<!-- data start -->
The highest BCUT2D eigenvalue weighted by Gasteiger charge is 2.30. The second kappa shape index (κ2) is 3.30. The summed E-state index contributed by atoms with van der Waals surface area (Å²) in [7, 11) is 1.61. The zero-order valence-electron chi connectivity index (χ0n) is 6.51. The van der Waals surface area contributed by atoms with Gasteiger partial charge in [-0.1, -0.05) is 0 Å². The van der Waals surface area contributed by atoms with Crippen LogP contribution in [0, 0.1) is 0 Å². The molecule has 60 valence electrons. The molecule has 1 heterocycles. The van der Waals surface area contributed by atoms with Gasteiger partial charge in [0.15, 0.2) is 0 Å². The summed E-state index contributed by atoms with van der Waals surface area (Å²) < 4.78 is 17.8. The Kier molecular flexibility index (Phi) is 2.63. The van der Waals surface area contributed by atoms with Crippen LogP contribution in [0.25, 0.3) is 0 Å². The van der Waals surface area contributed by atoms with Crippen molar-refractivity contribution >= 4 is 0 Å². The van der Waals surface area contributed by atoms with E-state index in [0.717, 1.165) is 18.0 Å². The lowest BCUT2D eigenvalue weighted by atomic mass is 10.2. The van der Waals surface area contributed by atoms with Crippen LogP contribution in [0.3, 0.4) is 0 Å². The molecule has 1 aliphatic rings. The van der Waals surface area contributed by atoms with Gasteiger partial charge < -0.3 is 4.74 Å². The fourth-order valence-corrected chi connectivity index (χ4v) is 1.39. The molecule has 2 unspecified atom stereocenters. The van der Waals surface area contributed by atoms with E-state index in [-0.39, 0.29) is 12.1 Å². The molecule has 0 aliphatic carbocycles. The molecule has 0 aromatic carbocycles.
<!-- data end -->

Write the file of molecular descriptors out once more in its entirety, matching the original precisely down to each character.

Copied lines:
The highest BCUT2D eigenvalue weighted by Gasteiger charge is 2.30. The second kappa shape index (κ2) is 3.30. The summed E-state index contributed by atoms with van der Waals surface area (Å²) in [7, 11) is 1.61. The zero-order valence-electron chi connectivity index (χ0n) is 6.51. The van der Waals surface area contributed by atoms with Gasteiger partial charge in [-0.1, -0.05) is 0 Å². The van der Waals surface area contributed by atoms with Crippen LogP contribution in [0, 0.1) is 0 Å². The molecule has 60 valence electrons. The molecule has 1 heterocycles. The van der Waals surface area contributed by atoms with Gasteiger partial charge in [0.15, 0.2) is 0 Å². The summed E-state index contributed by atoms with van der Waals surface area (Å²) < 4.78 is 17.8. The Kier molecular flexibility index (Phi) is 2.63. The van der Waals surface area contributed by atoms with Crippen LogP contribution in [0.25, 0.3) is 0 Å². The van der Waals surface area contributed by atoms with Crippen molar-refractivity contribution >= 4 is 0 Å². The van der Waals surface area contributed by atoms with E-state index in [0.717, 1.165) is 18.0 Å². The lowest BCUT2D eigenvalue weighted by atomic mass is 10.2. The van der Waals surface area contributed by atoms with Crippen LogP contribution in [0.3, 0.4) is 0 Å². The molecule has 1 aliphatic rings. The van der Waals surface area contributed by atoms with Gasteiger partial charge < -0.3 is 4.74 Å². The fourth-order valence-corrected chi connectivity index (χ4v) is 1.39. The molecule has 2 unspecified atom stereocenters. The van der Waals surface area contributed by atoms with E-state index in [-0.39, 0.29) is 12.1 Å². The molecule has 0 aliphatic carbocycles. The molecule has 0 aromatic carbocycles.